it refutes, or is inconsistent with, a position the applicant takes in: (i) Opposing an argument of unpatentability relied on by the Office, or (ii) Asserting an argument of patentability.

The court seemed open to Abbott’s argument that a Rule 56(b)(2) standard would swallow a Rule 56 (b)(1) standard and not be any different from the “reasonable examiner” standard.

Bayer argued that a Rule 56(b)(2) standard would be workable if it were interpreted to apply only to information inconsistent with specific positions taken by the applicant, rather than information arguably inconsistent with the general position of patentability held by all applicants.

  • The USPTO’s definition of materiality: information is material if it falls under the USPTO definition of materiality in effect at the time of the non-disclosure.

The court seemed most interested in a standard akin to Rule 56(b)(1) (information that establishes a prima facie case of unpatentability), but may not be willing to limit inequitable conduct to information that impacts patentability per se, to the exclusion of other pertinent information, such as information that may affect the weight given to submitted evidence.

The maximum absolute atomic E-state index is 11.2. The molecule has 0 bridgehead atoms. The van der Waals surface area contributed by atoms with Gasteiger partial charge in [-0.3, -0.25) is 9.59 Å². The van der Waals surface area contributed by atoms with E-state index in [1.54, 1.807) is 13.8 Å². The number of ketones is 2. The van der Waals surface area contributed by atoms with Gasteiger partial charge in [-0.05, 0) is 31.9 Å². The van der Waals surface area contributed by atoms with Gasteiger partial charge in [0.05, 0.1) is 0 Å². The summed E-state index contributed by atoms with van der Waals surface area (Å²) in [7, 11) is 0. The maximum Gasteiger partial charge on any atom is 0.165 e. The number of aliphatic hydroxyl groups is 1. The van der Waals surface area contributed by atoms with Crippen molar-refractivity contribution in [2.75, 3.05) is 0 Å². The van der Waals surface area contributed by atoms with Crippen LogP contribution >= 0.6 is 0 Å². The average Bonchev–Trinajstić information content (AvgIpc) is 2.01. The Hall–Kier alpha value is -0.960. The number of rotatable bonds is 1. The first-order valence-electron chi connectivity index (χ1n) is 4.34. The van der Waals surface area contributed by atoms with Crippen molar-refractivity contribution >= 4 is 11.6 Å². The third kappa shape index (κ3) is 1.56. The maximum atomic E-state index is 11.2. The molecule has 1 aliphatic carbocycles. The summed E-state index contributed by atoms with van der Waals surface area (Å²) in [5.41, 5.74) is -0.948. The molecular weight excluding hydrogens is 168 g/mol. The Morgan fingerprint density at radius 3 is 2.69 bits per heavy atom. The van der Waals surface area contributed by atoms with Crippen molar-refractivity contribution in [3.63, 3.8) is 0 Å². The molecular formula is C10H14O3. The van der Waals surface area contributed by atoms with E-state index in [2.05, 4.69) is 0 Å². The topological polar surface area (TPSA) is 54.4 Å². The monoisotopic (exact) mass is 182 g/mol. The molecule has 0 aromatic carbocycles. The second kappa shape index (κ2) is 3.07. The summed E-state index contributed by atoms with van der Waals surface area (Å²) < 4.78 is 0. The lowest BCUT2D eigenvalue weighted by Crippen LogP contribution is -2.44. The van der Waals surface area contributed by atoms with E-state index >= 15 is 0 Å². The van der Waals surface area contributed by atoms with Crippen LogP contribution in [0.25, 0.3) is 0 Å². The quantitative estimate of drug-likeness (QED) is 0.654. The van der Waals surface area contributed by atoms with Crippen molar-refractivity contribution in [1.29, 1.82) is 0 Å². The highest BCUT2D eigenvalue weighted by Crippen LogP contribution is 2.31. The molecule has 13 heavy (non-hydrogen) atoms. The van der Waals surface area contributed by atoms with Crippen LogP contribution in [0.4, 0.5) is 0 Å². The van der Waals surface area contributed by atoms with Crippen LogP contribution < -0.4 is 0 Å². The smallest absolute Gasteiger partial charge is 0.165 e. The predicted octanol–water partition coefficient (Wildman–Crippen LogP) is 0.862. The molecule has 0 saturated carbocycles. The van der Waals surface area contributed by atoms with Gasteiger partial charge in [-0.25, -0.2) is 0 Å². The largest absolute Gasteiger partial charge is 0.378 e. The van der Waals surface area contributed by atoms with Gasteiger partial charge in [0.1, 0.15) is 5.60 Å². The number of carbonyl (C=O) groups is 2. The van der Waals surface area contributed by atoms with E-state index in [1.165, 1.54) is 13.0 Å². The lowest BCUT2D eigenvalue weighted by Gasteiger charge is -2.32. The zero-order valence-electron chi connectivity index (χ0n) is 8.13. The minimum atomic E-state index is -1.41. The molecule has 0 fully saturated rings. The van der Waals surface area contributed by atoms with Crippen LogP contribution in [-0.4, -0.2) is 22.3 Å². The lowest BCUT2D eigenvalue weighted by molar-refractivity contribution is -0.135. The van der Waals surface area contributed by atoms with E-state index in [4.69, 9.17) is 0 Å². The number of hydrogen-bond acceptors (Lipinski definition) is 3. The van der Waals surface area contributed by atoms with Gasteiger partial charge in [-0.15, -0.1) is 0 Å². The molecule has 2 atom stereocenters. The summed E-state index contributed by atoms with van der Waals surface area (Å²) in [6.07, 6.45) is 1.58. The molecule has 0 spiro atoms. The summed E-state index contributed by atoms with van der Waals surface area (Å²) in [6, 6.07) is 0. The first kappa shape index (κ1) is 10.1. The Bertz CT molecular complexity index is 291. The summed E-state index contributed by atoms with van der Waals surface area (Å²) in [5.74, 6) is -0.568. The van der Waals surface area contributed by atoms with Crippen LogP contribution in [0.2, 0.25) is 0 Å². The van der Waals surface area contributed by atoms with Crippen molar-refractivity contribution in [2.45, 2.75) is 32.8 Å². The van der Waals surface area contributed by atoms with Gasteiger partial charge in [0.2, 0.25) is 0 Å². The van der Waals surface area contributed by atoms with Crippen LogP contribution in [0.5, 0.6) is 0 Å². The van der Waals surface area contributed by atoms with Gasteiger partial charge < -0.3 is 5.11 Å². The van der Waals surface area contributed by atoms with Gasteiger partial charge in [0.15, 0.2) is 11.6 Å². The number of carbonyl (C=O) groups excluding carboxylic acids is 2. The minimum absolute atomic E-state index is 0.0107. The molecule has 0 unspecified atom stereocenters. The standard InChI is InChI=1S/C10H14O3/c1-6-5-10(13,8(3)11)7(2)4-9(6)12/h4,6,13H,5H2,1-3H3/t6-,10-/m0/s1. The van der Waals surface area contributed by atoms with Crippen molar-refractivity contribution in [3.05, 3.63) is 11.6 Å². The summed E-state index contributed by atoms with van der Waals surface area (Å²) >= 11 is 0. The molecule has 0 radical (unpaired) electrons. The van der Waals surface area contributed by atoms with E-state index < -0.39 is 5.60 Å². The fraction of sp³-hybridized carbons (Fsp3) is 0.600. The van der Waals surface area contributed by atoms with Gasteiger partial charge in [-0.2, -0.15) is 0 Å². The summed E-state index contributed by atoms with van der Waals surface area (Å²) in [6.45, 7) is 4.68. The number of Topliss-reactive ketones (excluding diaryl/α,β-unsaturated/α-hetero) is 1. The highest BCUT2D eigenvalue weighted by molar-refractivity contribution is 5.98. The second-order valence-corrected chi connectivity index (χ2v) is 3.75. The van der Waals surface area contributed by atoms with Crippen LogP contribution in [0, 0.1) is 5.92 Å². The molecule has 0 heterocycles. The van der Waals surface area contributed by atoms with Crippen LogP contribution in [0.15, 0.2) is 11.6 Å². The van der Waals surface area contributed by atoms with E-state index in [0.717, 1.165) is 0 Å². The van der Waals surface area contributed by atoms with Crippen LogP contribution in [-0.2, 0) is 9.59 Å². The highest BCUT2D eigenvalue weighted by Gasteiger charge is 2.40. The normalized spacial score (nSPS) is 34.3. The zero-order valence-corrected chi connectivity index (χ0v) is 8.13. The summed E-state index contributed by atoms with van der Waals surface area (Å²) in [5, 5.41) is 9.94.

The Requirement for Specific Intent

All parties agreed at oral hearing that inequitable conduct should require a showing of specific intent to deceive the USPTO. But, the parties parted ways on whether materiality should be able to color the intent inquiry. While Abbott argued that intent should be determined independently of materiality (and perhaps as the first step in an inequitable conduct analysis), Becton, Dickinson seemed to favor the current sliding scale of materiality and intent, as long as there is some independent evidence of intent.

The Court’s Decision Could Save Time, Money and Trees

I am optimistic that the court will take this opportunity to rein in inequitable conduct to its original purpose—a check on true “fraud on the Patent Office.” If practitioners regain confidence in their ability to select references based on patentability considerations without risking trumped up inequitable conduct charges, it will be easier for examiners to identify the most important references, and the time, money and trees currently sacrificed for IDS filings will be spared—or at least available for more important uses.